In theory, making sugar syrup is not hard, mix water with sugar and you’re done. The challenges really lie in the equipment needed to make the quantity you need in order to successfully feed bees. If you only are feeding a few hives, this task is easily done in a home kitchen. Feeding tens or hundreds of colonies requires a bit more thought, space, and equipment.
We are not experts in all the ways to make sugar syrup, but thought helpful to show you the process we use to make syrup and some of the tricks we have learned along the way.
The basic ratio for heavy syrup we use is 60% sugar. So this translates to 1 kg (litre) water to 1.66 kg sugar or 600 ml water to 1 kg sugar.
We make 60 litres of heavy syrup at a time in a really clean 100 L wax melter from Quality Beekeeping Goods in Queensland. We prefer to use Sunshine Sugar that we buy in 25 kg bags from Campbells Wholesale partly because it is a good price, and partly because we LOVE to support Australian businesses with sustainable growing, processing, manufacturing, and social practices.
- Something to hold and heat double the amount of water you are adding
- something to stir with (A paint stirrer with hand drill works great on a large scale)
- Sealable containers to transfer syrup
- 30 litres water (rain/tank water is great)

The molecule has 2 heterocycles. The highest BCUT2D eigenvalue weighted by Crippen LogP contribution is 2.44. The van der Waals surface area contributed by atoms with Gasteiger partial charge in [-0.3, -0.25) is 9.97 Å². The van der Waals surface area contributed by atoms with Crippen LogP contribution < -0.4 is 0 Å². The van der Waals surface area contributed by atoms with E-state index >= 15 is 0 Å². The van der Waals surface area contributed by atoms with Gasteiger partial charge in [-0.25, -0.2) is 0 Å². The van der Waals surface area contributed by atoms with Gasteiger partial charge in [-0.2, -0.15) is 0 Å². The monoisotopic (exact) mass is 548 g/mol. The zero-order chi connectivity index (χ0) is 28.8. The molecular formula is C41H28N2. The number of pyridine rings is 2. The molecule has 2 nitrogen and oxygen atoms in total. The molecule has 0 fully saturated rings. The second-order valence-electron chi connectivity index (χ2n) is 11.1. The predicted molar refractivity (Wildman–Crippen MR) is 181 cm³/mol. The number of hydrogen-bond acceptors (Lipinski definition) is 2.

- 50 kg sugar
Heat the water up to a boil and add half the sugar. Stir until the sugar is completely mixed in and the solution becomes clear.
Heat sugar water up again until very hot but not boiling. Once hot, add the second half of the sugar and repeat process. Mix until clear. Let cool and transfer to storage container(s)
IMPORTANT NOTE: Don’t boil the syrup. When sugar syrup is boiled, HMF (5-hydroxymethylfurfural) is formed and can be toxic to bees in high concentrations. Read more about HMF
Storing and Using Syrup
We don’t have any pumps to move syrup around so we keep everything liftable. For that reason, we prefer to store the syrup in 20 l food grade plastic cubes that we get from People in Plastic.
MASTER HINT: STORE SYRUP AS HEAVY SYRUP AROUND 60% SUGAR. THIS WAY IT WON’T FERMENT.If you intend to feed light syrup 50/50, add water to the heavy syrup AS YOU USE IT. To make light syrup out of this stock, add approximately 200 ml water per litre or as you like it. Light syrup does not store well and will ferment on you. Feeding fermented syrup to the bees is not good for them.
We are developing a feed supplement that you add to sugar syrup to delivering essential oils that act as an attractant and support honey bee health. We also add Bee Boost to deliver vitamins, amino acids and protein to the otherwise nutritionally poor sugar syrup.
We hope this little post helps those interested in or needing to feed bees sugar syrup. Best of luck and skill out there! We’ll post another article on the benefits of Bee Boost in the near future. Thanks for reading.
1 thought on “Making Sugar Syrup”
your method is helpful, I have found when mixing syrup 2:1 for winter feeding which they will store and 1:1
for spring feeding to give the hive a boost, a kick along raising the brood numbers.